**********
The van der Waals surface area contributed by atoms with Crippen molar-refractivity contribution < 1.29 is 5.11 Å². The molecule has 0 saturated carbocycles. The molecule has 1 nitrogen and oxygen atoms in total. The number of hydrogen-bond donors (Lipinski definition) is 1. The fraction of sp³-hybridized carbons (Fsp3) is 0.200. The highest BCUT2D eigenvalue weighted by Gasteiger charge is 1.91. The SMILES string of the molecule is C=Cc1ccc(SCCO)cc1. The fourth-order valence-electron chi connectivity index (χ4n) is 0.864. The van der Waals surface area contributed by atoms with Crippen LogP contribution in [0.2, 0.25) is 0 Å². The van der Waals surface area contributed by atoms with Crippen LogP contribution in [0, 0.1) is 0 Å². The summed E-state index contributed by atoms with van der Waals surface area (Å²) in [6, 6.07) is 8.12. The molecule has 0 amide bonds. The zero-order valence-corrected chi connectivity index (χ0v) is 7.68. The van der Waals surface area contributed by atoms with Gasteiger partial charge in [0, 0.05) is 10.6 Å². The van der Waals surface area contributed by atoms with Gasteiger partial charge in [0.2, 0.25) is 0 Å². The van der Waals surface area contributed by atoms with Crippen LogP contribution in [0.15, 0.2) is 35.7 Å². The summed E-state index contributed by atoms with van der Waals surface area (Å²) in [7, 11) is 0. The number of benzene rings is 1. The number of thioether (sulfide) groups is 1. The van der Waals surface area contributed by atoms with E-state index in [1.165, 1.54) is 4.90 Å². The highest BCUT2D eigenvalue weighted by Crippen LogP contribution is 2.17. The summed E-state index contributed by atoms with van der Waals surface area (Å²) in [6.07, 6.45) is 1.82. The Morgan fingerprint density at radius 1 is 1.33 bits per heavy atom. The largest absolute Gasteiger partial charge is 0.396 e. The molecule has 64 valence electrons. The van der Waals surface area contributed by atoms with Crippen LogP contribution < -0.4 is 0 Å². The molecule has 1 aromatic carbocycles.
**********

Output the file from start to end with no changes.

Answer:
The van der Waals surface area contributed by atoms with Crippen molar-refractivity contribution < 1.29 is 5.11 Å². The molecule has 0 saturated carbocycles. The molecule has 1 nitrogen and oxygen atoms in total. The number of hydrogen-bond donors (Lipinski definition) is 1. The fraction of sp³-hybridized carbons (Fsp3) is 0.200. The highest BCUT2D eigenvalue weighted by Gasteiger charge is 1.91. The SMILES string of the molecule is C=Cc1ccc(SCCO)cc1. The fourth-order valence-electron chi connectivity index (χ4n) is 0.864. The van der Waals surface area contributed by atoms with Crippen LogP contribution in [0.2, 0.25) is 0 Å². The van der Waals surface area contributed by atoms with Crippen LogP contribution in [0, 0.1) is 0 Å². The summed E-state index contributed by atoms with van der Waals surface area (Å²) in [6, 6.07) is 8.12. The molecule has 0 amide bonds. The zero-order valence-corrected chi connectivity index (χ0v) is 7.68. The van der Waals surface area contributed by atoms with Gasteiger partial charge in [0, 0.05) is 10.6 Å². The van der Waals surface area contributed by atoms with Gasteiger partial charge in [0.2, 0.25) is 0 Å². The van der Waals surface area contributed by atoms with Crippen LogP contribution in [0.15, 0.2) is 35.7 Å². The summed E-state index contributed by atoms with van der Waals surface area (Å²) in [7, 11) is 0. The number of benzene rings is 1. The number of thioether (sulfide) groups is 1. The van der Waals surface area contributed by atoms with E-state index in [1.165, 1.54) is 4.90 Å². The highest BCUT2D eigenvalue weighted by Crippen LogP contribution is 2.17. The summed E-state index contributed by atoms with van der Waals surface area (Å²) in [6.07, 6.45) is 1.82. The Morgan fingerprint density at radius 1 is 1.33 bits per heavy atom. The largest absolute Gasteiger partial charge is 0.396 e. The molecule has 64 valence electrons. The van der Waals surface area contributed by atoms with Crippen LogP contribution < -0.4 is 0 Å². The molecule has 1 aromatic carbocycles.